The elections which were held throughout Germany on May 20, 1928, are of considerable interest and importance not only to Germany but also to the rest of the world. These elections, to be sure, did not have the dramatic interest which attended the Reichstag elections of December, 1924. But they deserve attention for a number of reasons: first, because they are the first elections to be held in the Reich under what may be called normal conditions; second, because elections for five Landtags and several city councils were held at the same time; and third, because the elections gave a further test, and supplied additional evidence of the operation, of the German system of proportional representation.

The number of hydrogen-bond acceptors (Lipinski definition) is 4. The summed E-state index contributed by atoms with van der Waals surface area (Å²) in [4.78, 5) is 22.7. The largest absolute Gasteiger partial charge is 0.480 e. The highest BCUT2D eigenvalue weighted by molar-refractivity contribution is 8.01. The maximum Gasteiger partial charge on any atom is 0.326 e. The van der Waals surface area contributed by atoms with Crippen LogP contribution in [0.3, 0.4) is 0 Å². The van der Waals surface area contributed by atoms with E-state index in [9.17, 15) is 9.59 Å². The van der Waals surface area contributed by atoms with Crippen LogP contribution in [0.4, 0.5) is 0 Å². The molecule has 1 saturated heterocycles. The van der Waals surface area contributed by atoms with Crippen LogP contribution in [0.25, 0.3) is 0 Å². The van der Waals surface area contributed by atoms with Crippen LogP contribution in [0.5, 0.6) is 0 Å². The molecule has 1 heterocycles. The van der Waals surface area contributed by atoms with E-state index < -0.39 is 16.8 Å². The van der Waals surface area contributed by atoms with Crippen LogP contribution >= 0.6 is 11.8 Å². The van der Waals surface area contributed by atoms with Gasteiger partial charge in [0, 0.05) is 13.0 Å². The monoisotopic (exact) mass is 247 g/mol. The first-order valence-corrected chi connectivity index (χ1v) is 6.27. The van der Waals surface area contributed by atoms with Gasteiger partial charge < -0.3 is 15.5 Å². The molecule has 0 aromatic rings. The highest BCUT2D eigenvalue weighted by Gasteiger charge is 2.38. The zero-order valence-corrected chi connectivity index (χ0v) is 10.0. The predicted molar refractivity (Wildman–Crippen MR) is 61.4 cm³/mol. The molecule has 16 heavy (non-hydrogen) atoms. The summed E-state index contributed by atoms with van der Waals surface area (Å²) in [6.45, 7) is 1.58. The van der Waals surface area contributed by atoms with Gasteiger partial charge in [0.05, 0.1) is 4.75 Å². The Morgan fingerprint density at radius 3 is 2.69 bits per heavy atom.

Despite the intensive work of the political parties, the people were not aroused to much enthusiasm during the campaign. The old Reichstag was dissolved before Easter, but not until the last week of the campaign could one detect any excitement. Never before had the electors been bombarded with so much printed matter, posters, and, last but not least, loud-speakers and films. All the modern methods of appealing to the voters were tried by the numerous political parties. There were lacking, however, the overpowering issues and the battlecries which were so effective in 1924. Parades, demonstrations, meetings, and all the rest were carried through successfully on the whole, but they were quite dull and uninteresting. Only the two extreme parties, the National Socialists or Hitlerites on the right, and the Communists on the left, could appear enthusiastic. Nevertheless, the lack of what the Germans call a “grosse Parole” and the lack of excitement are not to be deplored; their absence probably indicates progress toward social and political consolidation.